Simplifying Privacy Decisions: Towards Interactive and Adaptive Solutions

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Keynote for the decsions@recsys workshop at the 2013 Recommender Systems conference.

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Simplifying Privacy Decisions: Towards Interactive and Adaptive Solutions

  1. 1. Simplifying Privacy Decisions Towards Interactive and Adaptive Solutions
  2. 2. INFORMATION AND COMPUTER SCIENCES About me... PhD candidate at UC Irvine Recommender Systems: - Choice overload - Adaptive preference elicitation - User-centric evaluation - Social recommenders Privacy: - Form auto-completion tools - App recommenders - Location-sharing social networks Samsung research intern, Google PhD Fellow @usabart
  3. 3. INFORMATION AND COMPUTER SCIENCES Outline 1. Transparency and control Privacy calculus, paradoxes, and bounded rationality 2. Privacy nudging and persuasion A solution inspired by decision sciences... with some flaws 3. Privacy Adaptation Procedure Adaptive nudges based on a contextualized understanding of users’ privacy concerns
  4. 4. Transparency and control Privacy calculus, paradoxes, and bounded rationality
  5. 5. INFORMATION AND COMPUTER SCIENCES The Privacy Paradox For many participants this behavior stands in sharp contrast to their self-reported privacy attitude - Spiekermann et al., 2001 Seventy percent of US consumers worry about online privacy, but few take protective action - Jupiter research report, 2002 Recent surveys, anecdotal evidence, and experiments have highlighted an apparent dichotomy between privacy attitudes and actual behavior - Acquisti & Grossklags, 2005
  6. 6. INFORMATION AND COMPUTER SCIENCES The Privacy Paradox
  7. 7. INFORMATION AND COMPUTER SCIENCES A model by Smith et al. 2011 Why aren’t these more strongly related?
  8. 8. INFORMATION AND COMPUTER SCIENCES Horror stories “My daughter [is] still in high school, and you’re sending her coupons for baby clothes and cribs? Are you trying to encourage her to get pregnant?” “I had a talk with my daughter. It turns out [...] she’s due in August. I owe you an apology.”
  9. 9. INFORMATION AND COMPUTER SCIENCES A model by Smith et al. 2011 Why aren’t these more strongly related? Control Transparency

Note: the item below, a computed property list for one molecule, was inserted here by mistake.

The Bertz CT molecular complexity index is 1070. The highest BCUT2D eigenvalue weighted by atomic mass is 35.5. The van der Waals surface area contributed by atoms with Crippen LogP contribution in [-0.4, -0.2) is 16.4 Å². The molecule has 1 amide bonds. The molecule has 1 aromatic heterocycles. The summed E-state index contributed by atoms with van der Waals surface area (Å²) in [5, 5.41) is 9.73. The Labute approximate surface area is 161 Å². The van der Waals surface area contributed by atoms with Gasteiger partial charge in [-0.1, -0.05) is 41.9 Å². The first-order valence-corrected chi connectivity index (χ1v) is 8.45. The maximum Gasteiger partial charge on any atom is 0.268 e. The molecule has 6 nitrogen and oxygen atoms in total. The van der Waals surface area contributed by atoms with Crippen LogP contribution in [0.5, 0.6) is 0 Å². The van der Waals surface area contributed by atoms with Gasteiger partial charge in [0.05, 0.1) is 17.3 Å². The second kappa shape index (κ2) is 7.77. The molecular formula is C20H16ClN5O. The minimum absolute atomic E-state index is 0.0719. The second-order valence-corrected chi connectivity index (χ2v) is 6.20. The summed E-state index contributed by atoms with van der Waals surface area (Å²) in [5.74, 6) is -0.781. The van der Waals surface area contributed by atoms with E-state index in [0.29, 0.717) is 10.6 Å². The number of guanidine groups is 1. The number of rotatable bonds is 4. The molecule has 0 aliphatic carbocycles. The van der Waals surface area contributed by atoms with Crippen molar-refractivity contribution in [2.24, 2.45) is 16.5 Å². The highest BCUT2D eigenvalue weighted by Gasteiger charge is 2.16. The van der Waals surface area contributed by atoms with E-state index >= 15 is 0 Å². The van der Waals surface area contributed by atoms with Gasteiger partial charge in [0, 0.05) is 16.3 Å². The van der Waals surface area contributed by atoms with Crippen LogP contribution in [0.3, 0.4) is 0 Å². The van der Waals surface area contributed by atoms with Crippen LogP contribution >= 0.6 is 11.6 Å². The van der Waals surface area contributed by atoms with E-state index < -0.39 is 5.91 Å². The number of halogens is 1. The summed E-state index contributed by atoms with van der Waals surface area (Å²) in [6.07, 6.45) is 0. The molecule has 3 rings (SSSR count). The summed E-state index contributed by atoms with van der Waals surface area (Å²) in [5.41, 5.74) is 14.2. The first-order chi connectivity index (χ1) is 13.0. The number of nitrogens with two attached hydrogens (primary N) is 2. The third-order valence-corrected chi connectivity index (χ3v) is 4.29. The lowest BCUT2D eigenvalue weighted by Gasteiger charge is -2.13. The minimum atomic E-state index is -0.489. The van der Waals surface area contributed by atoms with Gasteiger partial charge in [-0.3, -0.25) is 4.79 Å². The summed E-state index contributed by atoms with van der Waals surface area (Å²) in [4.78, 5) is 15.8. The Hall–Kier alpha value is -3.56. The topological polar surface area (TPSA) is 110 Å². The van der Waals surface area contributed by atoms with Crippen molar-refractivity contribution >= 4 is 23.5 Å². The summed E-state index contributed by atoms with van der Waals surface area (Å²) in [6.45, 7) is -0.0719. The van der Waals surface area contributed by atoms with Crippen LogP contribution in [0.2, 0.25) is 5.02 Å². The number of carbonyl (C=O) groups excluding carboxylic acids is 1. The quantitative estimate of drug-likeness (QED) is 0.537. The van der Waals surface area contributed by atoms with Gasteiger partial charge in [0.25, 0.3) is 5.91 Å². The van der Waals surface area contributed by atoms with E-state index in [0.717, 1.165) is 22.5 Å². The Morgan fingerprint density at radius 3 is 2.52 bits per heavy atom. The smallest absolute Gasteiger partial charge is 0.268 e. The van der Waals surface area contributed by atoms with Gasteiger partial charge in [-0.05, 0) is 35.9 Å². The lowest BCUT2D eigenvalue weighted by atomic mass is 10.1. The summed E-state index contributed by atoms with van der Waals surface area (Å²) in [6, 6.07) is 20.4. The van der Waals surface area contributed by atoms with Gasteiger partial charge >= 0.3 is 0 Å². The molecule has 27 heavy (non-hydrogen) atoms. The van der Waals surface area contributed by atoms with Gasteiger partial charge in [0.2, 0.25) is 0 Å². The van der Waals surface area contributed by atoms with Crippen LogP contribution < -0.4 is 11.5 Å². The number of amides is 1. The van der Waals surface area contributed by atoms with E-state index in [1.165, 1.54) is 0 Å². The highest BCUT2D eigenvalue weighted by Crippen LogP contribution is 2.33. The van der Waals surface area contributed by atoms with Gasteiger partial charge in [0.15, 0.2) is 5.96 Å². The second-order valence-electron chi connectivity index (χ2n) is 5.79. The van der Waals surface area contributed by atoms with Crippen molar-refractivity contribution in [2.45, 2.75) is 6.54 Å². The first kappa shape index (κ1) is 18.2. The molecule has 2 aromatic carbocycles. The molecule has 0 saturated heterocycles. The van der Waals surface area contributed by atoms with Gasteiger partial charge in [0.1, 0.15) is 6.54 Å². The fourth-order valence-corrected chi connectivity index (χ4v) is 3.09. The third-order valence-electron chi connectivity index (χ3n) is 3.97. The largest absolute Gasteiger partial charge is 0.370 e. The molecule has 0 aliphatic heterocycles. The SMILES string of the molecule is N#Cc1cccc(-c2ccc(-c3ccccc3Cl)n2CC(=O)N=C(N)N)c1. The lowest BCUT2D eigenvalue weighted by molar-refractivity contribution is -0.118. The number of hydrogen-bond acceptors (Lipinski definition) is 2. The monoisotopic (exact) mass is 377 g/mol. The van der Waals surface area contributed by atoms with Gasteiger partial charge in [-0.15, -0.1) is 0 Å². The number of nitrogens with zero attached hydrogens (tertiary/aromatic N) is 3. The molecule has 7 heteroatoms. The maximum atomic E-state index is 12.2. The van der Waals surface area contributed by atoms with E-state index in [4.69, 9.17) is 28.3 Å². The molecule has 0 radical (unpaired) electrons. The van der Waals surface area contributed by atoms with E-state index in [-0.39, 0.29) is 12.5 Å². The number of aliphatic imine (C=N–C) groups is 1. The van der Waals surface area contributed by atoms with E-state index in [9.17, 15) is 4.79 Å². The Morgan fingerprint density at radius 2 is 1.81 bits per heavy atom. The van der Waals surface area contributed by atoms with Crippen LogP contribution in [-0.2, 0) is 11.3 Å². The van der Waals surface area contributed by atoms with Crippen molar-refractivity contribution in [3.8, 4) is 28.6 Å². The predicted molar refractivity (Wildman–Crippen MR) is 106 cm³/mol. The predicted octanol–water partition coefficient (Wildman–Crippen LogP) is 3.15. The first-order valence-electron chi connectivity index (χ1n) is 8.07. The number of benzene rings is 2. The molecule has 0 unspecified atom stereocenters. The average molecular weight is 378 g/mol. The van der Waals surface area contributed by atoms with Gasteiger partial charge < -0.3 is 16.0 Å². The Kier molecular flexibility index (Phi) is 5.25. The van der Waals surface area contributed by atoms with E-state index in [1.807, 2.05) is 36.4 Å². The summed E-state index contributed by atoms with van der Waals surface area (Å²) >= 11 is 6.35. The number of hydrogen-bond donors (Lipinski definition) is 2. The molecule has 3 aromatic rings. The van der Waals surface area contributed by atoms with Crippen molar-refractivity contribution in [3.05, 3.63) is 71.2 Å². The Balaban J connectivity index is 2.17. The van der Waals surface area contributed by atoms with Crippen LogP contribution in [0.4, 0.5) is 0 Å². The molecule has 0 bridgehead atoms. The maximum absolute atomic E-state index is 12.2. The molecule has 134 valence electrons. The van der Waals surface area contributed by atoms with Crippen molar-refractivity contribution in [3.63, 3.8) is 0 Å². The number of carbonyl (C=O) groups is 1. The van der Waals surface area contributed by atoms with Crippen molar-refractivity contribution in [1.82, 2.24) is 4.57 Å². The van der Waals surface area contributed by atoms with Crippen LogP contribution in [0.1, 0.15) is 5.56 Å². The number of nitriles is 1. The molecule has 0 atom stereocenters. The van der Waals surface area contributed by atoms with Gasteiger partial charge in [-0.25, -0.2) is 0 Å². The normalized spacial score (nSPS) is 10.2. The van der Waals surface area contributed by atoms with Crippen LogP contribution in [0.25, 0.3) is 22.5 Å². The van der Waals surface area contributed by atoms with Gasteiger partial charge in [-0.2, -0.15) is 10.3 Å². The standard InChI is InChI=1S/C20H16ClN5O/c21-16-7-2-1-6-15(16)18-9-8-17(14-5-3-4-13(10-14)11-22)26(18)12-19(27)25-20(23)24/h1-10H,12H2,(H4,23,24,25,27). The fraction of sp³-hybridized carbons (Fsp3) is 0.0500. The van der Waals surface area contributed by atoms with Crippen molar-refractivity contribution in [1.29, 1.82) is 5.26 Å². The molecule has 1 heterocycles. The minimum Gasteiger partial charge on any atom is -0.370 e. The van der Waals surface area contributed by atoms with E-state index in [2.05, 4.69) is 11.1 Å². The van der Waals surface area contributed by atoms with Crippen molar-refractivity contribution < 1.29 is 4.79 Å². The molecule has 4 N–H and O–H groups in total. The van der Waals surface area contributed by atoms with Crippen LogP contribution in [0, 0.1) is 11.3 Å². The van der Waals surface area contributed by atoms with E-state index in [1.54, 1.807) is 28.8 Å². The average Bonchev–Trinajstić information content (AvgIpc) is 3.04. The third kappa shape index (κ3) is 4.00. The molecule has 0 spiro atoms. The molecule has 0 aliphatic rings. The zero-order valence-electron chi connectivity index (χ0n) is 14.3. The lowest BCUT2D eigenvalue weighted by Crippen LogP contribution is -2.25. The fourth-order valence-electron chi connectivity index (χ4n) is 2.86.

10. 10. INFORMATION AND COMPUTER SCIENCES Transparency and control ControlTransparency Informed consent “companies should provide clear descriptions of [...] why they need the data, how they will use it” User empowerment “companies should offer consumers clear and simple choices [...] about personal data collection, use, and disclosure”
  11. 11. INFORMATION AND COMPUTER SCIENCES Are transparency and control really the key to better privacy decisions?
  12. 12. INFORMATION AND COMPUTER SCIENCES Example: Website A/B testing
  13. 13. INFORMATION AND COMPUTER SCIENCES The Transparency Paradox Transparency is useful for concerned users, but bad for others Makes them more fearful Mentions of privacy (even favorable ones) often trigger privacy concerns
  14. 14. INFORMATION AND COMPUTER SCIENCES 44 Example: John et al.43 Appendix C: Experiment 2A: Screenshots of survey interface manipulation. Frivolous: Baseline: Serious:
  15. 15. INFORMATION AND COMPUTER SCIENCES Example: John et al. 43 Appendix C: Experiment 2A: Screenshots of survey interface manipulation. Frivolous: Baseline:
  16. 16. INFORMATION AND COMPUTER SCIENCES 44 Example: John et al.
  17. 17. INFORMATION AND COMPUTER SCIENCES 44 Example: John et al.43 Appendix C: Experiment 2A: Screenshots of survey interface manipulation. Frivolous: Baseline: Serious:
  18. 18. INFORMATION AND COMPUTER SCIENCES 37 0.7 0.8 0.9 1 1.1 1.2 1.3 Serious Frivolous AARrelativetooverallaverageAAR withinquestiontype Tame Intrusive Figure 6. The average AAR within each inquiry condition, relative to the overall average AAR for the questions of the given intrusiveness level (Experiment 2B). The value of 1 on the y axis represents the overall average AAR. Example: John et al.
  19. 19. INFORMATION AND COMPUTER SCIENCES ! ! ! 75% 80% 85% 90% 95% 100% BlogHeroes I♡WRK Codacare Auto ! BlogHeroes R ! ! ! 75% 80% 85% 90% 95% 100% BlogHeroes I♡WRK Codacare Contact info Interests Job skills Health record Control example: Knijnenburg et al. Normally, people are more likely to disclose information when the type of requested information matches the purpose of the website Please tell us more about yourself BlogHeroes  will  assign  a  "guild"  to  you  based  on  the  information  you  provide  below.  Note  that  none of  the  fields  are  required,  but  our  classification  will  be  better  if  you  provide  more  information. General  info  about  me Please  provide  some  background  info  to  get  our  matching  process  started. Name  (first): John (last): Smith E-­mail  address: john@smith.com Gender: Male Age  (years): 23 Address: 123 Main St. City: New York State: NY Zip: 12345 What  I  do  for  a  living > For employers > For investors > Contact > About us Please  enter  your  information I WRK will find jobs based on the information you enter on this form. None of the items on the form are required, but if you provide more information the jobs will be a better match. GENERAL AND CONTACT INFO General and contact information FIRST NAME John LAST NAME Smith clear AGE 23 clear GENDER Male clear E-MAIL ADDRESS john@smith.com clear ADDRESS 123 Main St. CITY New York STATE NY ZIP 12345 clear Enter your details, please Your personal Codacare health insurance policy will be based on the information you provide. Please note that none of the items are required, but the insurance will be better tailored to your needs if you provide more information. General information Please provide your general information. Name (first): (last): fill Address: fillCity: State: Zip: Gender: fill Age: fill E-‐mail: fill Health